Yet "religious" is a technical term which cannot simply be extended to include, for example, non-celibate living. The institutional church has had some difficulty in dealing with this problem (at least within Anglicanism), though the canons of ECUSA have in recent years recognised a distinction between Christian communities and religious orders.

Time alone will tell whether a true alternative has been found to the options of ascetic life or withdrawal from the institution, for those who wish to take both faith and church seriously. Our instincts tell us that it has, for no-one can read the scriptures without a strong sense of lively and vibrant faith present among ordinary men and women, who were fully a part of both church and society in earliest times. But does it have to be expressed through communal living?

The reasons for community in this sense are ancient. It is, first of all, for protection and support. The forces which extinguish faith in God (true faith as opposed to intellectual belief) have great seductive and destructive power. Second, some aspects of faith cannot be fully explored apart from a stable environment in which withdrawal is not an option. Love, sharing, obedience - all these are relational matters whose depths are rarely known outside a context of committed relationships.

There is a third reason. One important development in the church in our time has been the recovery of the insight that the powers of darkness operate through social and political structures. Yet for many Christians it is hard even to maintain awareness, let alone resist. Community not only offers support for resistance, but it allows the possibility of transforming everyday structures - cultural values, economics, marriage and family life, and so on - with the gospel, and hence providing a different experience.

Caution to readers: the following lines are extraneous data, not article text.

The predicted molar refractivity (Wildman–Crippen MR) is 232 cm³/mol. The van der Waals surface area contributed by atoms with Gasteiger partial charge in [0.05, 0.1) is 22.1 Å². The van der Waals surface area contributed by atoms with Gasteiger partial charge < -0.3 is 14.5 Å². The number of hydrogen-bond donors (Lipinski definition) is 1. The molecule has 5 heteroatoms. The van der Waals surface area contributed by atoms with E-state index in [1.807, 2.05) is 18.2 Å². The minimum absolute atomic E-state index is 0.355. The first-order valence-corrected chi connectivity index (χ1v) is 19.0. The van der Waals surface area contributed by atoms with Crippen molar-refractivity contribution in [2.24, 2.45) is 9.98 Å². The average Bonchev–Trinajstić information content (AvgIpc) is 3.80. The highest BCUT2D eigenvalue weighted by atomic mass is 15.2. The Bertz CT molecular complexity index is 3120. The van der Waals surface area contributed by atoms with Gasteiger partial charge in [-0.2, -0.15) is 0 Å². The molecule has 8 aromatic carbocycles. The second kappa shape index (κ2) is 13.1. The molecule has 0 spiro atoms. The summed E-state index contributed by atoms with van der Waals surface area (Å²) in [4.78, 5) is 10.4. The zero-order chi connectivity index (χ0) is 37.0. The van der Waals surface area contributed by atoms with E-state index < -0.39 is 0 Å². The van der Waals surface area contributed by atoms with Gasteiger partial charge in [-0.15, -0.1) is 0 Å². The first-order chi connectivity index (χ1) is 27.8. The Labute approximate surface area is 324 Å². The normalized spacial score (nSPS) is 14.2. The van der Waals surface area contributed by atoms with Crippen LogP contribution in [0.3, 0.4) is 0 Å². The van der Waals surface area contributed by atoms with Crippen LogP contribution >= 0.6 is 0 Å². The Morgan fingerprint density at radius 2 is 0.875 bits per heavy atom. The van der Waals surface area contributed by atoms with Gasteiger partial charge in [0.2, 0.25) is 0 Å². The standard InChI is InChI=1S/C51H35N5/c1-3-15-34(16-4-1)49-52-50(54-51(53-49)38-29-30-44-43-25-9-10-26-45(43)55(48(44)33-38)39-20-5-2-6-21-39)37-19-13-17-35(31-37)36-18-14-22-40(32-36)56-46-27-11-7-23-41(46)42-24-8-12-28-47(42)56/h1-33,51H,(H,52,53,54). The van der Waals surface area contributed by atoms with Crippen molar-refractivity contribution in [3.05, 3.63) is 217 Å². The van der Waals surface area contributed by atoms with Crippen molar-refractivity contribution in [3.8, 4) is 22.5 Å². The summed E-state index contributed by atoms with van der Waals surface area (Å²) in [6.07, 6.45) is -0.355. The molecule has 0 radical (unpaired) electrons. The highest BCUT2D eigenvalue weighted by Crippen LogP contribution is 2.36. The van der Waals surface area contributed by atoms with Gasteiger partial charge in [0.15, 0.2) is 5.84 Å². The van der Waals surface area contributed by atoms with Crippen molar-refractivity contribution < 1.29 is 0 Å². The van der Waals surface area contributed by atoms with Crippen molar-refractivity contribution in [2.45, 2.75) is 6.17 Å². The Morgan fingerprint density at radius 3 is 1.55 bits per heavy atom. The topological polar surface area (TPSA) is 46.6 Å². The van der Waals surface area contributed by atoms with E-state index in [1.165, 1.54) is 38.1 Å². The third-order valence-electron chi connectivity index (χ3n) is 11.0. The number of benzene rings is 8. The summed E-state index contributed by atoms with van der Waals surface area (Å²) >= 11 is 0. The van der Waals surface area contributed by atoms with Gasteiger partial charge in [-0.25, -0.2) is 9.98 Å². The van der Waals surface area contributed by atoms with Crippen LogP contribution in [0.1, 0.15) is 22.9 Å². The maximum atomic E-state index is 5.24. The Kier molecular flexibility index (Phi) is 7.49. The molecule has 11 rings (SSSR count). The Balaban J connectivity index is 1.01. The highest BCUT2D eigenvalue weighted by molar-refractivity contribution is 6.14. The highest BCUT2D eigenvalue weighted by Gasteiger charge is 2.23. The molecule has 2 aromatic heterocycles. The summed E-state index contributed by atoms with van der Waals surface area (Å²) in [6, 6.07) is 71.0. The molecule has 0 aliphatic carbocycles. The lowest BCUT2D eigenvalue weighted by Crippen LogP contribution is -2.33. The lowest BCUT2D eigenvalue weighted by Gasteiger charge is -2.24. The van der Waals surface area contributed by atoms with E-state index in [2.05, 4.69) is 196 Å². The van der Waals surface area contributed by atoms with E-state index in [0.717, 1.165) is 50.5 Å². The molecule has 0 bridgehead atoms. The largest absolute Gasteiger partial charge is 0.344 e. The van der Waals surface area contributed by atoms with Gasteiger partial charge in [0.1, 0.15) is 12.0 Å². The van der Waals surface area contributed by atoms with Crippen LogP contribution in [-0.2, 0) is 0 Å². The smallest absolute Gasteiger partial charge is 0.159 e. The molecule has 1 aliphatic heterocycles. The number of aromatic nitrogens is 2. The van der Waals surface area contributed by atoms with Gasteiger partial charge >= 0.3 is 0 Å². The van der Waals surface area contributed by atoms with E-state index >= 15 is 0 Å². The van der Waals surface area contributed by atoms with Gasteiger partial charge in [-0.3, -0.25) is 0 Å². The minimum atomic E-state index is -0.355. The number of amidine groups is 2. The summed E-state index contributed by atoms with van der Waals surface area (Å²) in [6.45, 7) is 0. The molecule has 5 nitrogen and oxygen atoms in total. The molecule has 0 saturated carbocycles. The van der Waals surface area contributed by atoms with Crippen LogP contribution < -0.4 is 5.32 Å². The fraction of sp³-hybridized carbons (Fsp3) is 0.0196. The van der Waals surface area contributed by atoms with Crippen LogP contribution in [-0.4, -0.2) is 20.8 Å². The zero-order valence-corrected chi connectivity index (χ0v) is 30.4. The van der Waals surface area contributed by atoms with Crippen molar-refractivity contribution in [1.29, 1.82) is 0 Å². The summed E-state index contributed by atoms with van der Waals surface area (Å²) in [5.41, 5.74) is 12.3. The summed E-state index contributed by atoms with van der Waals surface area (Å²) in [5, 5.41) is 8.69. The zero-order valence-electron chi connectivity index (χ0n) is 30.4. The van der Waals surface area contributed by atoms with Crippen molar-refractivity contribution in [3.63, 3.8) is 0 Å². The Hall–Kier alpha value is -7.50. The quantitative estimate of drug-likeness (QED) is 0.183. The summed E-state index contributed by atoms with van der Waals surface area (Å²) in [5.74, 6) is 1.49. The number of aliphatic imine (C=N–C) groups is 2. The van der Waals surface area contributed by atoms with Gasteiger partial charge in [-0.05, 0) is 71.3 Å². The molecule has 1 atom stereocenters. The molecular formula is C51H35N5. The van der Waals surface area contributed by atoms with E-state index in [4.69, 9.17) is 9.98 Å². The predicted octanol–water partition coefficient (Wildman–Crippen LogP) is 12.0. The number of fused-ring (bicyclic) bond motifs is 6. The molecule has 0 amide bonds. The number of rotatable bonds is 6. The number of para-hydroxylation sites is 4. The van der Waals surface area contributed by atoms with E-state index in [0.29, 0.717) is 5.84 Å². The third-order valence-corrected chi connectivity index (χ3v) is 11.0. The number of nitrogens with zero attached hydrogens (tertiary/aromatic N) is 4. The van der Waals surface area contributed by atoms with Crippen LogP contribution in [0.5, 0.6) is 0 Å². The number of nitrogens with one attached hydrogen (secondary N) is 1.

All these things add up to a life which, in our view, constitutes a valid vocation for Christians. Yet, because it is a vocation, it cannot be for every believer - just as the religious life cannot be. It exists in the recognition that we have to be both salt and light; the church has to be fully absorbed into the world as well as offering it the light of Christ from its own watch towers.

Our experience has shown us, however, that the taste of this vocation can often change lives forever. Acquaintance can be so rich in comparison to what is frequently on offer in cultural Christianity that a lifelong calling to it is unnecessary for the majority. It is enough that an experience has been gained, a different dimension of faith awakened, and a network established through which that perspective can continue to be nurtured.

And that surely is the function of such communities in the church. Celebration has never espoused the notion of the gathered church, the set apart group of the truly faithful. Yet the alternative, a church which has open boundaries and provides the world with an access to the sacred which is Christian as opposed to pagan, must preserve at its heart an authentic memory of the life and faith of its founders. In every age there need to be those who will fulfil that task.